Make better turbochargers faster with fewer toolsFind out how to cut turbocharger production costs with longer tool life, lower tool costs, fewer tools and setups, and high process reliability.
Turbocharger manufacturers must speed production, lower part costs, and maintain geometry and surface finish. To succeed, they also must reduce setups and extend tool life.
Less-efficient cast iron and heat-resistant cast iron turbochargers suit older vehicles. Newer high-efficiency cars use cast stainless steel – and supercars rely on exotic alloys.
At every size, turbochargers include complex geometry. Tricky clampings affect machining strategies and production efficiency, especially with integrated manifolds. Turbochargers require large amounts of material removal, with face milling on 10%-15% of the surface.
To decrease costs and increase precision, turbocharger manufacturers strive for three setups, although some may use up to six. Versatile longer-reach tools can cut setups and larger tool magazines limit changeover times. In Turbocharger manufacturers also monitor tool life. Castings' tough skin increases tool wear, and cast iron itself is abrasive.
Seco solutions master turbocharger milling, turning and reaming. Double OctoMill™ boosts tool life and output quality. MDT addresses back-grooving, including behind flanges. Precimaster Plus offers exchangeable heads to cut costs over solid tooling. Wide-ranging options for all these tools match specific workflow needs.
With in-depth industry expertise, Seco acts as a trusted adviser to help customers find solutions and achieve success. Our high-quality tools offer proven ways to optimize processes and output.
Turbocharger manufacturers rely on expensive machine tools and custom fixturing to fulfill long contracts with automotive OEMs. These manufacturers face intense customer pressures to raise their output and lower their costs, despite the complex geometry and machining challenges of these parts. As a result, suppliers want to do more with less, from tooling to setups. The right tooling options can help overcome obstacles to yield faster, better production.
At the same time that turbocharger manufacturers cope with customer pressures on production speed and per-part costs, they also face increasing difficulties based on larger trends. Shortages of skilled workers force manufacturers to find ways to accommodate less-experienced operators while they maintain desired production efficiencies and part quality. Unattended production places increasing demands for automation-friendly workflows that can run with neither interruptions nor human supervision. Environmental considerations push toward more highly combustion-efficient designs, including twin scroll turbos, and to hybrid cars, leading to more-complex parts with greater machining challenges.
For today's internal-combustion vehicles, turbochargers fall into three categories. The least-efficient – and the largest – of these parts measure up to 50 cm, including an integrated manifold. Typically made from cast iron for older, less-powerful vehicles, these parts are exceptionally difficult to clamp because of their limited rigidity, which influences machining strategies and hinders efficient production.
The smallest turbochargers often eliminate the inlet manifold and measure only 16-18 cm, or slightly larger if they include additional features. To develop higher pressures for greater engine power and efficiency, newer vehicles use heat-resistant cast iron. Cast stainless steel offers the most heat resistance for high-efficiency vehicles, while supercars use exotic alloys that require a keenly selective approach to production.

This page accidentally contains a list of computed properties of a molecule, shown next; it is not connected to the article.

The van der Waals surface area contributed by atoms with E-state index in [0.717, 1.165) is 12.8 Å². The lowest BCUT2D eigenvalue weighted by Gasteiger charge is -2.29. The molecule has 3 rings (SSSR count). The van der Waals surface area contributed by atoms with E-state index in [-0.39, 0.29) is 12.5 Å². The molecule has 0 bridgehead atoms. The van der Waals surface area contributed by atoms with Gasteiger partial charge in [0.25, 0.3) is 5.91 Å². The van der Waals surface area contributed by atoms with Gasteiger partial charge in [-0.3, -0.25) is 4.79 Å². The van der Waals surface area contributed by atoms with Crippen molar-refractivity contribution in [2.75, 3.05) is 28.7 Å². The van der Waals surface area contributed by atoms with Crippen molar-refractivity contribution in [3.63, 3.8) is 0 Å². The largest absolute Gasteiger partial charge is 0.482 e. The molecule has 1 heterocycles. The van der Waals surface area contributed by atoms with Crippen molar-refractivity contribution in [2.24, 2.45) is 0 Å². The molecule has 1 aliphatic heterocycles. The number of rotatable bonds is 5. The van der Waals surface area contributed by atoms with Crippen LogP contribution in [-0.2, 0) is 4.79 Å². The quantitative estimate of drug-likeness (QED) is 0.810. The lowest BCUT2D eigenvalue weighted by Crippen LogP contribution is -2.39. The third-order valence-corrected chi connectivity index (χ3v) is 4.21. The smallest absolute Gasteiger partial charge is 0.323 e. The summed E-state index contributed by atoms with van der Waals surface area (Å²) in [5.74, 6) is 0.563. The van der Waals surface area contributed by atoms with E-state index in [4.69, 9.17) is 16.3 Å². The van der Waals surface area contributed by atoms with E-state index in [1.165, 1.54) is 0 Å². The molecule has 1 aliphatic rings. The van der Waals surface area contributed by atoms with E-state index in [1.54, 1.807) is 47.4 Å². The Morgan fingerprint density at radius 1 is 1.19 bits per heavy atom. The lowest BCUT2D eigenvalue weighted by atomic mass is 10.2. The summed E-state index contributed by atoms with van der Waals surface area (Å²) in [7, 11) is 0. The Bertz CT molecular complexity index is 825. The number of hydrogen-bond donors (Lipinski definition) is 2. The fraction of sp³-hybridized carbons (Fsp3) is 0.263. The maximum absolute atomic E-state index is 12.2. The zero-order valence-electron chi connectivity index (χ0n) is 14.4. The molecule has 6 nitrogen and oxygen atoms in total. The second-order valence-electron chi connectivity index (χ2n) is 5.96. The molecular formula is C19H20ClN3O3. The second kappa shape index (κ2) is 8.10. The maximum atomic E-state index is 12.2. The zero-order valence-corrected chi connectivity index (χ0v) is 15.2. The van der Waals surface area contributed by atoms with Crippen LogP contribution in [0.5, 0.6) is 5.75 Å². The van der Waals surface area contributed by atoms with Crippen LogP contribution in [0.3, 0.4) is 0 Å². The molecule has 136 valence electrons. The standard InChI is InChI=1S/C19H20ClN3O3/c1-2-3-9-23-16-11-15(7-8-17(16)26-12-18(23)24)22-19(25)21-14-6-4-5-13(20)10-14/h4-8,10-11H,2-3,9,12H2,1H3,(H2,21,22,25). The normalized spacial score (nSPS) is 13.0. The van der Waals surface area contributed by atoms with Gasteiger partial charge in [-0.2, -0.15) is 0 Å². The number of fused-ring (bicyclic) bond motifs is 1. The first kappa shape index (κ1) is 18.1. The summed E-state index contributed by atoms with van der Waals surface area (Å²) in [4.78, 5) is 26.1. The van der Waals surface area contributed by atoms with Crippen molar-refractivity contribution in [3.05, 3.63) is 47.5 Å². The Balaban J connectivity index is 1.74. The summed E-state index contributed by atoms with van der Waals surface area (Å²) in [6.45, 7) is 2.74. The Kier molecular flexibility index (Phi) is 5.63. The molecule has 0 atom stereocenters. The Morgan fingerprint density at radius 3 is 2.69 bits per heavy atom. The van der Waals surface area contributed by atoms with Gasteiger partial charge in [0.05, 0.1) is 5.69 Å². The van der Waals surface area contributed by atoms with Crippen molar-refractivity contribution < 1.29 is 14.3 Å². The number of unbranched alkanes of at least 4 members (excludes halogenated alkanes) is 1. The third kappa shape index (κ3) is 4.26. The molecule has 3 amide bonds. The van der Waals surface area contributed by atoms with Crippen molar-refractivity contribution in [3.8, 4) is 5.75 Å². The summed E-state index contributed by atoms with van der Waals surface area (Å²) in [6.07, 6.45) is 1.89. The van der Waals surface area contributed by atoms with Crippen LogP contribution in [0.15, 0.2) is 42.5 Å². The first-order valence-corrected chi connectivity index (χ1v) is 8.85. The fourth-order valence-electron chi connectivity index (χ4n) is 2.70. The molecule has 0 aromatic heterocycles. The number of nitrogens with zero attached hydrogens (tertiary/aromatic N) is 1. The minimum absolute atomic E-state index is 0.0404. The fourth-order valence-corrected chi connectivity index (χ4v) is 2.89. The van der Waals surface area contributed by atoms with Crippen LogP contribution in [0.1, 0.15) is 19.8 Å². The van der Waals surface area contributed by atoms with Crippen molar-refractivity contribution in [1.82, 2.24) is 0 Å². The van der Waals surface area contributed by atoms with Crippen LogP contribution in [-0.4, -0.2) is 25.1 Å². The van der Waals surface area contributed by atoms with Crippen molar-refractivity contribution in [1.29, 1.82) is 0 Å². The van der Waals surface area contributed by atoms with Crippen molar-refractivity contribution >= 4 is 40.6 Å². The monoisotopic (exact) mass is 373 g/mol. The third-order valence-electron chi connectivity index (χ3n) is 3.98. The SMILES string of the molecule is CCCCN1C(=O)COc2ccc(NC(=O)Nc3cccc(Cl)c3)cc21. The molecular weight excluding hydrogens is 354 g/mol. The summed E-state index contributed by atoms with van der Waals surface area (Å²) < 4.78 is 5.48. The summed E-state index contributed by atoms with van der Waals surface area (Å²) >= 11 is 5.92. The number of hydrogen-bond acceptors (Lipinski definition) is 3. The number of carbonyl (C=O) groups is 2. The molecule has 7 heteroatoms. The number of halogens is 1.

Regional part designs vary from simple to detailed approaches to functionality. United States automakers tend to specify bigger, more-robust turbochargers with fewer part details, and still rely on heat-resistant cast iron. Outside the U.S., most automakers use cast stainless steel. European designs increase turbocharger efficiency and reduce size to achieve greater efficiency. Asian automakers create compact designs that target easier machining for lower-horsepower vehicles.
Automotive OEMs continue to develop new turbocharger materials to target lighter weight, greater strength and lower material cost. To achieve these efficiencies, OEMs must alter material cross sections. Many of these developments parallel those in the aerospace industry, and some of the metallurgy moves away from ISO materials and high nickel content. Unfortunately, although these aspects of material science can improve turbocharger performance, they also typically increase machining difficulty rather than reduce it. Regardless of part material selections, however, every turbocharger manufacturer must choose tool geometries and grades to match material needs, which can increase tooling costs by up to 40%.
Turbocharger production may strive for a single-setup approach, but that level of efficiency is all but impossible to achieve. Obviously, many suppliers try to reduce the number of setups to speed the process and reduce its cost, but this approach relies more and more on special tools. On average, efficiency measures bring the total down to three setups for a completely finalized part on a 4-axis or 5-axis machine – or up to six if the manufacturer pre-machines on multiple machine tools. All of these processes involve custom-made fixturing. Turbocharger manufacturers create some of their fixturing through their machine-tool OEMs, but they develop and produce up to 70% of it on site in extreme secrecy.
Tooling can help reduce setups with longer reaches to access internal features, and custom tools designed specifically to produce the part with fewer tools for increased productivity. Some production lines use dual-spindle machine tools that can produce two turbochargers at the same time with dynamic cutting interaction, or tombstone-mounted workpieces to build four to eight parts with one spindle. Larger tool magazines also streamline tool loading with special toolsets that use fewer roughing tools to achieve close to a net part shape. Typical cycle times range between four and 12 minutes per setup, for a total of approximately 20 minutes in a three-setup process.